• The takeover of SVB by the FDIC creates immediate issues for landlords with respect to tenant letters of credit from SVB.  Letters of credit posted to landlords and lenders from SVB will likely be considered an uninsured claim or will be assumed by whomever purchases SVB.  As a result, the beneficiary of such letter of credit may deem the existing letter of credit insufficient and require the posting of a replacement letter of credit.   

For the Future

In the wake of the SVB bank run, a principal question that remains is: What should companies be thinking about in anticipation of further potential bank runs.

Below are some valuable insights that companies can consider to mitigate the impact of future runs on banks on its business:

  • Regardless of whether a company was affected by the run on SVB, they should begin to reevaluate diversification strategies. Namely, companies should ensure their deposits are properly spread out amongst multiple financial institutions.
  • Companies not maintaining deposit account insurance should seek to insure their deposits as soon as possible. Those currently holding deposit account insurance should review their policies to evaluate their sufficiency.
  • Some borrowers affected by the run on SVB had exclusivity clauses in their loan agreements, thus limiting their ability to tap services from other banking institutions. Consequently, companies should promptly review their current loan agreements to ensure they are not bound by similar exclusivity clauses.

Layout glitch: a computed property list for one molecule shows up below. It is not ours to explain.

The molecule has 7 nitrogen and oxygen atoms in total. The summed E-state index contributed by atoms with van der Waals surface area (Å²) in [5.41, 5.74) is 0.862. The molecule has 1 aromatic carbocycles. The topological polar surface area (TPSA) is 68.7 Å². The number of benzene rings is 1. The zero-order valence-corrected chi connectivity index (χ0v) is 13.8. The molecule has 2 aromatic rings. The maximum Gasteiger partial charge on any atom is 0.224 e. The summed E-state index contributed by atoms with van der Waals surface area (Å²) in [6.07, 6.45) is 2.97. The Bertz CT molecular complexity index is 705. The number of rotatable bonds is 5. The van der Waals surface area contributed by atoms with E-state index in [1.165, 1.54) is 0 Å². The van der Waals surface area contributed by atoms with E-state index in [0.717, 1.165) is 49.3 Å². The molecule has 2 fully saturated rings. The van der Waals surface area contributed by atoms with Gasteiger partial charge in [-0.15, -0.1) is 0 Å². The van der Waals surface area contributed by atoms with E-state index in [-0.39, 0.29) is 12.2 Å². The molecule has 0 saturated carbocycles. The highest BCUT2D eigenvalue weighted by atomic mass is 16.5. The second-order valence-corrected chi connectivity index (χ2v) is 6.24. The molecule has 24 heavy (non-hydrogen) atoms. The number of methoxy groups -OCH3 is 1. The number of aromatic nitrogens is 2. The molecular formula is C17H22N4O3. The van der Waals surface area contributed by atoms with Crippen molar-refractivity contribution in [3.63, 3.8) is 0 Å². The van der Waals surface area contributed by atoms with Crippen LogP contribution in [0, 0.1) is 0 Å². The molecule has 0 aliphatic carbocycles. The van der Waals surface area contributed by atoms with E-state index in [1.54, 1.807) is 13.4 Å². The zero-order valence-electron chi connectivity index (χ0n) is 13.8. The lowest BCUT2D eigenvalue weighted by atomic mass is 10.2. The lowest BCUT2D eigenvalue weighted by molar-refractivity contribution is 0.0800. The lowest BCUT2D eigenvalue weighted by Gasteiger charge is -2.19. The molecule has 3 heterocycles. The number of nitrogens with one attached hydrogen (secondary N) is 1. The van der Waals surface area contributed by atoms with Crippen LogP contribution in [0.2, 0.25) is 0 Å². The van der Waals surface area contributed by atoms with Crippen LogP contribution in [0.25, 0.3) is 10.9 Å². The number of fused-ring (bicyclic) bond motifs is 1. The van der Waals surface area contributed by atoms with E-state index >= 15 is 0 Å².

• Companies with deposit accounts should consider shrinking theirs under $250,000, the maximum amount that FDIC Insurance will cover.
  • Venture capital-backed companies should take measures to protect their clients, such as: looking to raise equity in the near future, communicating with suppliers in order to ensure their liquidity, and asking investors to provide emergency liquidity backstops.

Cole Schotz closely monitored the developments of SVB and its transfer into receivership,  which moved at an extraordinary speed. Almost immediately following the events surrounding SVB we were hit with the surprising closure of New York’s Signature Bank along with concerns about potential spillover to regional lenders and the wider economy. We will continue to watch future developments regarding these issues and post future blogs as appropriate.

As the law continues to evolve on these matters, please note that this article is current as of date and time of publication and may not reflect subsequent developments. The content and interpretation of the issues addressed herein is subject to change. Cole Schotz P.C. disclaims any and all liability with respect to actions taken or not taken based on any or all of the contents of this publication to the fullest extent permitted by law. This is for general informational purposes and does not constitute legal advice or create an attorney-client relationship. Do not act or refrain from acting upon the information contained in this publication without obtaining legal, financial and tax advice. For further information, please do not hesitate to reach out to your firm contact or to any of the attorneys listed in this publication.